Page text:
How Mammalian Vision Develops: A Potential Key to Understanding Brain Development

The visual system, as it turns out, may be the key to understanding brain development. Recently, a group of researchers in the Crair lab at Yale have utilized new research techniques, including wide-field calcium imaging allowing for comparison between multiple cell populations, to make strides in understanding the development of the visual cortex and superior colliculus. From their most current experiment, they now believe that retinal waves play a role in developing the neural circuit between the visual cortex and retina and within the visual system itself.

In the neonatal retina, spontaneous activity is generated as traveling waves because the retina cannot respond to light. These developmental waves can be organized into 3 stages. Stage 1 waves exist before birth and propagate through gap junctions which are spaces between cells that help transmit electrical signals. Stage 2 waves are prominent from birth to week 10 and propagate through cholinergic synaptic transmission. Stage 3 waves happen just before the retina becomes able to respond to light, driven by glutamate.

Using wide-field calcium imaging, lead researcher Alexandra Gribizis and her colleagues found that days before the eyes open, the visual cortex generates its own activity. In stage 2, the activity was the same before and after the synapse while in stage 3, they were not. Essentially, the information that is taken from the retina is changed on its way to the brain during stage 3. This indicates that in stage 3, the ganglion cells that send signals to the brain are creating their own activity unprompted by signals. Dr. Michael Crair, the principal investigator of this project, found the new technique to be one of the most important parts of the research as it improved the technical and analytical approaches in imaging. Crair explains, “On the technical side, the wide field calcium imaging allowed us to sense two cell populations at the same time and in terms of analysis, it allowed us to link activities in a way that makes it easier for us to derive conclusions from the pre and post synaptic activity.” The team went further to understand if a similar phenomenon could happen in stage 2 waves by knocking out nAChR, the channel responsible for stage 2 transmission. They discovered that the stage 2 waves began to generate their own uncoordinated activity as a result of a lack of signals.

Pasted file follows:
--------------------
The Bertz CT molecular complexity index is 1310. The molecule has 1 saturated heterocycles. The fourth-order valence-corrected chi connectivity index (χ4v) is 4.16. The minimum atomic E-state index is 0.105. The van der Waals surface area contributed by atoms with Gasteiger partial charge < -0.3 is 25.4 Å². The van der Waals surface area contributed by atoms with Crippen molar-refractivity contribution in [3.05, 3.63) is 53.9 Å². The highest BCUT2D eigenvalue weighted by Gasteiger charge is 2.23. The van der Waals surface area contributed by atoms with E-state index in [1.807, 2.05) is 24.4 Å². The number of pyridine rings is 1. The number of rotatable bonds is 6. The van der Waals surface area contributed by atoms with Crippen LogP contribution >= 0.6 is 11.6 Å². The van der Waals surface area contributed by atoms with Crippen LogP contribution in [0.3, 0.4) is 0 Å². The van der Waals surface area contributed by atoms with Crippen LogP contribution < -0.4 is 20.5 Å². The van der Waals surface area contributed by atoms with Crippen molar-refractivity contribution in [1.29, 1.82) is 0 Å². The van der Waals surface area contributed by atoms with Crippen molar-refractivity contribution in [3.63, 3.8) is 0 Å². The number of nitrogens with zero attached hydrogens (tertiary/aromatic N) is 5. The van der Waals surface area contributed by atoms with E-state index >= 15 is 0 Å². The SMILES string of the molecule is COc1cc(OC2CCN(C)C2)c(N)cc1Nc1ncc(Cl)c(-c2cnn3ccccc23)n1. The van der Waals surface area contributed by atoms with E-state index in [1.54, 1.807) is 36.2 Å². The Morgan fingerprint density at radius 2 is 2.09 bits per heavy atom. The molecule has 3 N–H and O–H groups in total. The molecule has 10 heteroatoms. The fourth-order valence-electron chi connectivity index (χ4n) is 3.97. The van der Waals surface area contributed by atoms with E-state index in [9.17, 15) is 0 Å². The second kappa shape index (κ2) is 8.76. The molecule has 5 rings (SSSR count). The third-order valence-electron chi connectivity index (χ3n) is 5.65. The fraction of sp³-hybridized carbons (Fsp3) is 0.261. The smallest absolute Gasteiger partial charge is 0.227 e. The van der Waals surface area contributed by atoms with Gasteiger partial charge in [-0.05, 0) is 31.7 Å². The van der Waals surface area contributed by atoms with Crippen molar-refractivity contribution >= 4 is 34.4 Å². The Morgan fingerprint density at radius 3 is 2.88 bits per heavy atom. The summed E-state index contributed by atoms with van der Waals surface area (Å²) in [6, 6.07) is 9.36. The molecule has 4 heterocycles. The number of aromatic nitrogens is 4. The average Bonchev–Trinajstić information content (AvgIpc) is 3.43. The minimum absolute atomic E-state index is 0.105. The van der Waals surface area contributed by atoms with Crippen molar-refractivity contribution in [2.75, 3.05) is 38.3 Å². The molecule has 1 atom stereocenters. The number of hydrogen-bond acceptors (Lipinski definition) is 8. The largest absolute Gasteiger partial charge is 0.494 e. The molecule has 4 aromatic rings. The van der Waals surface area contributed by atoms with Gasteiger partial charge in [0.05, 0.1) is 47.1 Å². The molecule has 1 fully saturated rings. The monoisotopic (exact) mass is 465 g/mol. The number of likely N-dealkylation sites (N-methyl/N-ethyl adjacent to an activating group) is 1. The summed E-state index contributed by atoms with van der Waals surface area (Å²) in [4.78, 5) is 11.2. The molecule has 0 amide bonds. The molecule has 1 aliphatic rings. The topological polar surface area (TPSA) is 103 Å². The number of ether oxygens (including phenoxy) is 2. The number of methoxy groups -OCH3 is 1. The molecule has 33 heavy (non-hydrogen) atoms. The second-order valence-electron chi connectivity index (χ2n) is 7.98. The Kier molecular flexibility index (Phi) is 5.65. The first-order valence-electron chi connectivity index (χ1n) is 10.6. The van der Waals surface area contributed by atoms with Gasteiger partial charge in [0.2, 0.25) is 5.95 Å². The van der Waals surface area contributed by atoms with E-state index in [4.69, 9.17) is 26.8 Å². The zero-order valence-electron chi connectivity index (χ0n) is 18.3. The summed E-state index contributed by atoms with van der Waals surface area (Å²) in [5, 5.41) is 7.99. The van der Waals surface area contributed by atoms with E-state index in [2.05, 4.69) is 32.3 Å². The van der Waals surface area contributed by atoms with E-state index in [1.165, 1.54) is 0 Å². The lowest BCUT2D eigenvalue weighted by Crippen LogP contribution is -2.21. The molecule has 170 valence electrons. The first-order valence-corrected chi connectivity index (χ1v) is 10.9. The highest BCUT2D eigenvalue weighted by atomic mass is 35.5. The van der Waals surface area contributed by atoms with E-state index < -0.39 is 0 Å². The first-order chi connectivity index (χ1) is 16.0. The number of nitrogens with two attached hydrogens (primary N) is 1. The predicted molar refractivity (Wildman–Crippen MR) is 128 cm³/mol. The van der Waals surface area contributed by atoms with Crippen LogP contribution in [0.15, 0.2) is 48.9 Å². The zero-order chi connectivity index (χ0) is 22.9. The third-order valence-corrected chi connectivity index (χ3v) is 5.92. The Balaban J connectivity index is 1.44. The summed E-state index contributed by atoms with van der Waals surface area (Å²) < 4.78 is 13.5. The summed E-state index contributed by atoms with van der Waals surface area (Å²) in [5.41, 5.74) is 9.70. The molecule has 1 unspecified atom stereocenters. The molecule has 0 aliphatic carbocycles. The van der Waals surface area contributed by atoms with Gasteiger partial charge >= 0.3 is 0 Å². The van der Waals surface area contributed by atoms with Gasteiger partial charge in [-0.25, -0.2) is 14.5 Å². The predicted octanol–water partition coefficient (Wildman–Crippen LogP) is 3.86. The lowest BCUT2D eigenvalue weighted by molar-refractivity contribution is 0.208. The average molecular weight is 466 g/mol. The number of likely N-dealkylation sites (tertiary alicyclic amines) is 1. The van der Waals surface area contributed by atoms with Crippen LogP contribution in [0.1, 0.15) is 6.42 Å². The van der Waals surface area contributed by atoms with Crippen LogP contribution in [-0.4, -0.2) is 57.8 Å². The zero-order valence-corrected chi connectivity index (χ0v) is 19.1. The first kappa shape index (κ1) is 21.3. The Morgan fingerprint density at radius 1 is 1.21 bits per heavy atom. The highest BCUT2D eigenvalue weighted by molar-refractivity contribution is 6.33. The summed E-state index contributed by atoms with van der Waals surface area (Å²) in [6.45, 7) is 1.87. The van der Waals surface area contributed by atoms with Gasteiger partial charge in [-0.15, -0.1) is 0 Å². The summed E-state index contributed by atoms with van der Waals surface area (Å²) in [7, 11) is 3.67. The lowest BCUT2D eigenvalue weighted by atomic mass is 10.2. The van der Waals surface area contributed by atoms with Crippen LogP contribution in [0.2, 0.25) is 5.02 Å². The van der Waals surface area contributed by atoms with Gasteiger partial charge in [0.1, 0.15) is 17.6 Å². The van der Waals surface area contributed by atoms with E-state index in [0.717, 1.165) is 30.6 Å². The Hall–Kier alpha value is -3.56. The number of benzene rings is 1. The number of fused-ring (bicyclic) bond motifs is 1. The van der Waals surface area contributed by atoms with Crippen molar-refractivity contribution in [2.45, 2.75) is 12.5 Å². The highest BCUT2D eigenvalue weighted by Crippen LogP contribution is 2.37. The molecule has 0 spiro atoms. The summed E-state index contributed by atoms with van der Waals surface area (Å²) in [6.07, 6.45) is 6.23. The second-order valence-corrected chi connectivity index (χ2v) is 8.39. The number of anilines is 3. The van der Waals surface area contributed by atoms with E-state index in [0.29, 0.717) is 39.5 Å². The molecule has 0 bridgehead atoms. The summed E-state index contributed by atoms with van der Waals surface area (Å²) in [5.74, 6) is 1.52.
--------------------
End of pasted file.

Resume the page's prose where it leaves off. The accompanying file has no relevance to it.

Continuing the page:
Naturally, throughout the experiments, there were some surprising findings. Gribizis notes, “My favorite part of science is when you’re the first person to see a phenomenon – it’s exciting!” She was shocked to find that the stage 3 waves could be converted back into stage 2 waves. She adds, “If you can change these waves, you can better understand the underlying mechanisms and the effects they have on the brain’s activity and reaction.”

On the broader level, Gribizis believes that this type of research can be applied in various areas, particularly in machine learning and AI.  “This accumulation of evidence proving that the brain is capable of generating its own environment independent of sensory surroundings could give AI researchers a better understanding of how to emulate real brain activity.”